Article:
Dead Bird Stories for Nonbelievers

Southeast Review 34:1

On St. Patrick’s Day, a few months after my father died of a heart attack while jumpstarting a truck in a snowstorm, I left my neighborhood bar too drunk for the brakeless bicycle I rode into rush hour traffic. Weeks later, I had a conspicuous limp from the tiny Toyota that struck me and a $25 moving violation from DC’s Department of Transportation. The accident had been all my fault: I was lost. Despite being a scoffing atheist without a speck of religion in my heart, I asked my friend Vanya, a spiritualist, for help...

A Brown-Skinned Lady and Her Sunblock

River Teeth 14:2

    

In 1984 I, like every other girl in America, wanted a Cabbage Patch Kid. To impress everyone with my logic—I was one of those brats—I asked for the brown-skinned version, a request my Sri Lankan-born parents could only understand as preposterous: dark-skinned dolls were for black children. That this was pitiable for them—the dolls’ homeliness was a given—was no reason for me, however, to get a doll that matched my skin. At Zayre’s, my father held the boxed toy at arm’s length, wondering was I sure I didn’t want a regular doll?

Spring 2009

A Reoccurring Envy

American Literary Review

    

When I first worked at The Lowell School as a teenager, I was uncomfortable. This wasn't because I was lousy with kids or lazy--which I was-- but because I was like many  poor kids simultaneously full of loathing and lust for the rich. DC is a choleric place to wrestle with class, succumbing as it does to the main ugliness of capitalism: the lurid proximity of the rich and the broke. In fact, the convergence was visible at The Lowell School: while we excised teary three year olds from Benzes in the front, the homeless lined up for free groceries in the back.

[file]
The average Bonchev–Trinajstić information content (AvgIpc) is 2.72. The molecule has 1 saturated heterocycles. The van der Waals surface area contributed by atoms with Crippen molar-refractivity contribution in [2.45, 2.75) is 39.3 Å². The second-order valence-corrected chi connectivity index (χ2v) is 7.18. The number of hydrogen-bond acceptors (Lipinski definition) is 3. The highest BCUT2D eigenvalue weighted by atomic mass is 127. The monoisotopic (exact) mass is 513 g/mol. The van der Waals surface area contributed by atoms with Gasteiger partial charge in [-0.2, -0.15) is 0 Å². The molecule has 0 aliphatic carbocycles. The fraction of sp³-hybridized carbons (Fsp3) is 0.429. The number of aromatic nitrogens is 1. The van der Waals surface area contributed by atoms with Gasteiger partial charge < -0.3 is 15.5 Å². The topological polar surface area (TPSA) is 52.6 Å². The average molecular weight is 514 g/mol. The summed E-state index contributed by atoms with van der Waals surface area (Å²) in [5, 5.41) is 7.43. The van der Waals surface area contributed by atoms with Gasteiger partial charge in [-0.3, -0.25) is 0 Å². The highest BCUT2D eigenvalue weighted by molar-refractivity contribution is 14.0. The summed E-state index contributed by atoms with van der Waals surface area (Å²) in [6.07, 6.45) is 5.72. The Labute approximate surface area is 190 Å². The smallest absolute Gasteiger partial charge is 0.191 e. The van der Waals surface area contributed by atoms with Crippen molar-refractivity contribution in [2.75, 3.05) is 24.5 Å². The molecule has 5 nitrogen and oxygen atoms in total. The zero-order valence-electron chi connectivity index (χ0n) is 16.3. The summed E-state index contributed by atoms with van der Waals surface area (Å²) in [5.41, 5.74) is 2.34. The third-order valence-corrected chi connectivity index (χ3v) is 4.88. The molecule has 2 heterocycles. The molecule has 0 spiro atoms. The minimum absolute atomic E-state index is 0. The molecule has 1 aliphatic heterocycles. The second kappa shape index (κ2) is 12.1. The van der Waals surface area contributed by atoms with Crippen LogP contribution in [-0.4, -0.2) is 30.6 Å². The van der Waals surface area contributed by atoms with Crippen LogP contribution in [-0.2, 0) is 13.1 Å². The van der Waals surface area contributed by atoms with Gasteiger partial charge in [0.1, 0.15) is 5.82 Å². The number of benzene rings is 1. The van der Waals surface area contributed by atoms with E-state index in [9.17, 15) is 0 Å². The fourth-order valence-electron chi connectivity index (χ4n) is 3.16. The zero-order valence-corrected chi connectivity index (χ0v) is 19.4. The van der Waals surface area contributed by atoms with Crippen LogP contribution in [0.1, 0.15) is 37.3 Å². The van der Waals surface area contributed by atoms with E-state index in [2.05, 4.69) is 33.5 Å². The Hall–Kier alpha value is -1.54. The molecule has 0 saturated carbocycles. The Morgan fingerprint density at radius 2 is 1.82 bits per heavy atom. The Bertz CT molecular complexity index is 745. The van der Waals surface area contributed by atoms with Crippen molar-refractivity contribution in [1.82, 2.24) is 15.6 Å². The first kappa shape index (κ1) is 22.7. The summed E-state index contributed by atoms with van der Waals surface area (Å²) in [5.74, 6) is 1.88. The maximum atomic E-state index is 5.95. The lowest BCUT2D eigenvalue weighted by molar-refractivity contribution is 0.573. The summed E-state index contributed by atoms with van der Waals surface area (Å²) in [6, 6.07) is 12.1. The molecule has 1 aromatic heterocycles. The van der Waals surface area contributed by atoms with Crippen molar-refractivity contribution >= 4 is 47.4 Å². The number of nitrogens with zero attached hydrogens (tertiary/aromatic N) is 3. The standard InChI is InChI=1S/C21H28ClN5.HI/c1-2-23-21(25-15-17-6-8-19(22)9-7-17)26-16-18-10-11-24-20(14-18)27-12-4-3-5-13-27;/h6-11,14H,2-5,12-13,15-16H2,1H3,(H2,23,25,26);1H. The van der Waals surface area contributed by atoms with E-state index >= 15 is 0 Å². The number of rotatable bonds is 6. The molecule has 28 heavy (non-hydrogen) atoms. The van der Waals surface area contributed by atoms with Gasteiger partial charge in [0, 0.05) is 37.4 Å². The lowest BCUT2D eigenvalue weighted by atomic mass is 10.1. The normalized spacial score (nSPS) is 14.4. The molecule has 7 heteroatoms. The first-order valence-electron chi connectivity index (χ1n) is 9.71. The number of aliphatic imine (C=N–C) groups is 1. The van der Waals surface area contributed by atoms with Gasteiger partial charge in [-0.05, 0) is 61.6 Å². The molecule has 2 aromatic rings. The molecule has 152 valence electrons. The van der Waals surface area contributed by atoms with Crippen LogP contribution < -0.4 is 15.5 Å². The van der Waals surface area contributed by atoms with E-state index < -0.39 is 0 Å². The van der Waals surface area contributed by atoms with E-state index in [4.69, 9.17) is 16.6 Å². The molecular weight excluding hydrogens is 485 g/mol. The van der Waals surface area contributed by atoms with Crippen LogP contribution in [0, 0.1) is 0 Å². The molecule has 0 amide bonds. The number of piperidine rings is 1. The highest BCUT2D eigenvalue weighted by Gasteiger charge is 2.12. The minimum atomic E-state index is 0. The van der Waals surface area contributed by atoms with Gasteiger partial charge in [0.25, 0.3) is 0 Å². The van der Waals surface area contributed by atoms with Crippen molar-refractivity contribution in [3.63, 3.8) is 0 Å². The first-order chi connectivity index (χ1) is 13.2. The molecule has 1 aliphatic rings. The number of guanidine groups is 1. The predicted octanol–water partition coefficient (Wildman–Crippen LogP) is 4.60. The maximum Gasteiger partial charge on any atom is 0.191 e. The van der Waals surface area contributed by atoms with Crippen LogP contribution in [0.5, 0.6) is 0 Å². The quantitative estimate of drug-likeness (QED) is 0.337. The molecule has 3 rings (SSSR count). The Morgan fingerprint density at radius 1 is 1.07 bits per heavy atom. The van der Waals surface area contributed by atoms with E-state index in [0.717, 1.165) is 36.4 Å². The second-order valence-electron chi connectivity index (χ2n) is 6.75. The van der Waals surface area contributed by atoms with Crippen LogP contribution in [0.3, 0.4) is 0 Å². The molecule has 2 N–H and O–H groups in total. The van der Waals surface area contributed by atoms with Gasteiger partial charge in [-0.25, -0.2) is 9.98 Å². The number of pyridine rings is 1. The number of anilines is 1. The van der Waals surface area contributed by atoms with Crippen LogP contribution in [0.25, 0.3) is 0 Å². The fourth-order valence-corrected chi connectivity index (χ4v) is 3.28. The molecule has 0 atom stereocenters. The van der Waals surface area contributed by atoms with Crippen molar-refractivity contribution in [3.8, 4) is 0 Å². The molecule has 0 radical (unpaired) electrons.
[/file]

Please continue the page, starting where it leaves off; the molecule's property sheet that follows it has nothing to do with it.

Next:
Ghetto Proclivities

Massachusetts Review 45:2

    

Spying a pedagogical opportunity I ask my English 110 students to read Jamaica Kincaid's "A Small Place" and tell me what they make of  her animosity towards the colonizing British on the island of her birth, Antigua, and more specifically, what they make of her line, "Do you ever wonder why some people blow things up?"

Spring 2005

Several Years Before My Birth

Crab Orchard Review

Several years before my birth my father flees the US because of a visa problem. He adjusts; it is one of his talents. Ontario is colder than he anticipated, but bearable. The snow is not new; he does not marvel at its ubiquitous, muffling coverage the way he had when he first encountered it, upon his arrival in the US the previous winter, 1974...

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podcasts

Story District

August 08, 2017

Natural Born Drivers

Story District's "My Country 'Tis of Thee: Stories about Being American"

Interview with Passenger

May 01, 2017

Interview with Passenger Magazine

May's Writer of the Month

May 17, 2015

Dead Bird Stories for Nonbelievers

Fiction is First: A Storyview

A reading of this essay which first appeared in Southeast Review along with interview with Fiction is First curator, Ben Forstenzer.

March 06, 2006

Model Minority Privilege

Addicted to Race Interview

Interview with Jen about model minority privilege and how it impacts Black Americans in silent ways.

Please reload